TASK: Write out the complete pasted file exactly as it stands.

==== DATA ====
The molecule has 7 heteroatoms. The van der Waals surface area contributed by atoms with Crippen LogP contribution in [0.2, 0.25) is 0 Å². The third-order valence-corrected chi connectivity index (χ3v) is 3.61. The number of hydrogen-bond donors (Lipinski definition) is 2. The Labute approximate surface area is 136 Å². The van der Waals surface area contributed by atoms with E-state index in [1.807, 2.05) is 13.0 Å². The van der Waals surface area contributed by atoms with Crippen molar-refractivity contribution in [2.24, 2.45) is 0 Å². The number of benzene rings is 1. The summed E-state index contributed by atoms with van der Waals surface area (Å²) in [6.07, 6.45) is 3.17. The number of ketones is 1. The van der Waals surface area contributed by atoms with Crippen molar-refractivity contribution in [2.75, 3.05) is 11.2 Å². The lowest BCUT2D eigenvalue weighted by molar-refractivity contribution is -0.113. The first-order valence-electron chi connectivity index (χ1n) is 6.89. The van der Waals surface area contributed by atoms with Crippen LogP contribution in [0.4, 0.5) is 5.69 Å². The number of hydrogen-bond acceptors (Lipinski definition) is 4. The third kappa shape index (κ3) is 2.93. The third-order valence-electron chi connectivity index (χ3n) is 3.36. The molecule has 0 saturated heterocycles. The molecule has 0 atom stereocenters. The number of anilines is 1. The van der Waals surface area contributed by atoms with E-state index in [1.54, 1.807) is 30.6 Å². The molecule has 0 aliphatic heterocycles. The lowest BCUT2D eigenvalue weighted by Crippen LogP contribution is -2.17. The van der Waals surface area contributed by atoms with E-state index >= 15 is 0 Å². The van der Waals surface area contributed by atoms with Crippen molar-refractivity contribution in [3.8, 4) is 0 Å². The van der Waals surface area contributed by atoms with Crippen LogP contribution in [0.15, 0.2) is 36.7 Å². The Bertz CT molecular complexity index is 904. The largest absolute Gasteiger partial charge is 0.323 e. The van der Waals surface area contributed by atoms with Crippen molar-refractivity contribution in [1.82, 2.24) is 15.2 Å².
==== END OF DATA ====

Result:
The molecule has 7 heteroatoms. The van der Waals surface area contributed by atoms with Crippen LogP contribution in [0.2, 0.25) is 0 Å². The third-order valence-corrected chi connectivity index (χ3v) is 3.61. The number of hydrogen-bond donors (Lipinski definition) is 2. The Labute approximate surface area is 136 Å². The van der Waals surface area contributed by atoms with E-state index in [1.807, 2.05) is 13.0 Å². The van der Waals surface area contributed by atoms with Crippen molar-refractivity contribution in [2.24, 2.45) is 0 Å². The number of benzene rings is 1. The summed E-state index contributed by atoms with van der Waals surface area (Å²) in [6.07, 6.45) is 3.17. The number of ketones is 1. The van der Waals surface area contributed by atoms with Crippen molar-refractivity contribution in [2.75, 3.05) is 11.2 Å². The lowest BCUT2D eigenvalue weighted by molar-refractivity contribution is -0.113. The first-order valence-electron chi connectivity index (χ1n) is 6.89. The van der Waals surface area contributed by atoms with Crippen LogP contribution in [0.4, 0.5) is 5.69 Å². The number of hydrogen-bond acceptors (Lipinski definition) is 4. The third kappa shape index (κ3) is 2.93. The third-order valence-electron chi connectivity index (χ3n) is 3.36. The molecule has 0 saturated heterocycles. The molecule has 0 atom stereocenters. The number of anilines is 1. The van der Waals surface area contributed by atoms with E-state index in [1.54, 1.807) is 30.6 Å². The molecule has 0 aliphatic heterocycles. The lowest BCUT2D eigenvalue weighted by Crippen LogP contribution is -2.17. The van der Waals surface area contributed by atoms with E-state index >= 15 is 0 Å². The van der Waals surface area contributed by atoms with Crippen molar-refractivity contribution in [3.8, 4) is 0 Å². The van der Waals surface area contributed by atoms with Crippen LogP contribution in [0.15, 0.2) is 36.7 Å². The Bertz CT molecular complexity index is 904. The largest absolute Gasteiger partial charge is 0.323 e. The van der Waals surface area contributed by atoms with Crippen molar-refractivity contribution in [1.82, 2.24) is 15.2 Å².